Sources: Igrot yehuda leb gordon, comp. and ed. Y. Y. Vaysberg, 2 volumes (Warsaw, 1894-1895); Zalmen Reyzen, Leksikon, vol. 1 (with a bibliography); M. Vintshevski, in Tsukunft (New York) (October 1907); Dr. A. Ginzburg, in Tsukunft (February 1913), pp. 132-38; E. R. Malachi, in Tsukunft (September 1917); “Omeni shel y. l. gordon” (My faith in Y. L. Gordon), Haavar 2 (1918), p. 18; Dr. A. Tsipruni, in Hadoar (New York) (January 29, 1922); Malachi, in Hadoar (August 17, 1923); Y. Entin, ed., Yidishe poetn (Yiddish poets), part 1 (New York, 1927), p. 87; Nokhum Shtif, Di eltere yidishe literatur (Older Yiddish literature) (Kiev, 1929), pp. 176-92; articles by Malachi, M. Ribalov, and P. Lipavtski, in the special issue of Hadoar for Gordon (December 26, 1930); Malachi, in Pinkes, vol. 2.1 (New York, 1929), pp. 80-84; Shoyl Ginzburg, in Tsukunft (November 1930; May 1931); Sh. L. Tsitron, in Literarishe bleter (Warsaw) (February 6, 1931); N. Mayzil, Literarishe bleter (January 9, 1931); Nosn Grinblat, Yude-leyb gordon (Kovno, 1931), 79 pp.; Sh. Ginzburg, in Tsukunft (March-April 1932); Sh. Dubnov, in Tog (New York) (December 10, 1932); Sh. Rozenfeld, in the anthology Vilne (Vilna), ed. Yeshurin (New York, 1935), pp. 457-65; M. Rabinovitsh, “Y. l. gordon a nit gedrukte lid” (An unpublished poem by Y. L. Gordon), Yivo-bleter (Vilna) 13 (1938), pp. 629-30; Y. Sh. Yudelovits, in Afrikaner yidishe tsaytung (Johannesburg) (September 7, 1945); R. Brainin, Fun mayn lebns-geshikhte (From my book of life) (New York: IKUF, 1946), pp. 336-40; Dr. Y. Shatski, Kultur-geshikhte fun der haskole bay yidn in lite (Cultural history of the Jewish Enlightenment in Lithuania) (Buenos Aires, 1950), see index; Y. Likhtenboym, Sofrenu mimapu ad byalik (Our literature from Mapu to Bialik) (Jerusalem, 1950); Dov Sadan, ed., Kaarat tsimukim o elef bediha ubediha, asufat humor beyisrael (A bowl of raisins or one thousand and one jokes, an anthology of humor in Israel) (Tel Aviv, 1952); Shmuel Niger, in Zamlbukh lite (Anthology Lithuania), vol. 1 (New York, 1951), p. 813; Y. Fikhman, preface to Kitve yehuda leb gordon (The writings of Yehuda Leyb Gordon) (Tel Aviv, 1950); A. Ben-Or, Toldot hasifrut haivrit haḥadasha (History of modern Hebrew literature), vol. 1 (Tel Aviv, 1951), pp. 202-52; A. Tsaytlin, in Yivo-bleter 34 (1952), pp. 99-113; Moyshe Shtarkman, in Goldene keyt (Tel Aviv) 17 (1955), pp. 236-40; Dov Sadan, Kaarat egozim o elef bediha ubediha, asufat humor beyisrael (A bowl of nuts or one thousand and one jokes, an anthology of humor in Israel) (Tel Aviv, 1953), see index; A. Avrunin, Meḥkarim belashon byalik veyalag (Studies in the language of Bialik and Y. L. Gordon) (Tel Aviv, 1953); G. Bader, Mayne zikhrones (My memoirs) (Buenos Aires, 1953), pp. 387-93; Dr. Y. Klausner, Historiya shel hasifrut haivrit haadasha (History of modern Hebrew literature), vol. 4 (Jerusalem, 1954), pp. 301-466; Y. Likhtenboym, ed., Hasipur haivri (The Hebrew story) (Tel Aviv, 1955), p. 517; Amerike in yidishn vort, antologye (America in the Yiddish word, anthology) (New York, 1955), see index; Shloyme Slutski, Avrom reyzen biblyografye (Avrom Reyzen bibliography) (New York, 1956), no. 4680; R. Goldberg, in Orlogin (February 1957).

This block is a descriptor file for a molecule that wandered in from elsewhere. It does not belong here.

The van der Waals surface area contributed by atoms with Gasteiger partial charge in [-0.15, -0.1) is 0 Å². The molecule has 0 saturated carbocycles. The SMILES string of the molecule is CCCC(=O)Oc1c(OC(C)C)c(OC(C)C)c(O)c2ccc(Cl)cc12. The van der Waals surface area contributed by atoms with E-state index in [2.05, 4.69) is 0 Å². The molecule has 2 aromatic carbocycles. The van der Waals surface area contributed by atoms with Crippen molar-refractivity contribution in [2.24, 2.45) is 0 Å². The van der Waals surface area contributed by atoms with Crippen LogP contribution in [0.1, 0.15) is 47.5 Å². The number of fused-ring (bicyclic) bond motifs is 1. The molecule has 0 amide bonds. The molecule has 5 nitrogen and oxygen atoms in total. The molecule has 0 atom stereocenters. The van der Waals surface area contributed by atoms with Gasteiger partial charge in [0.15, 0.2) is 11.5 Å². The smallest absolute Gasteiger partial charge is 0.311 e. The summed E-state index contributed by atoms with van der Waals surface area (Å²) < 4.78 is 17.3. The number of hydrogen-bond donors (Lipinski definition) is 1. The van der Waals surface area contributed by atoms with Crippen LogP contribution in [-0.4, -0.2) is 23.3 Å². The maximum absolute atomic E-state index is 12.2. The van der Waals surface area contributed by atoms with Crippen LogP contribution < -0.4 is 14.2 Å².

Yitskhok Kharlash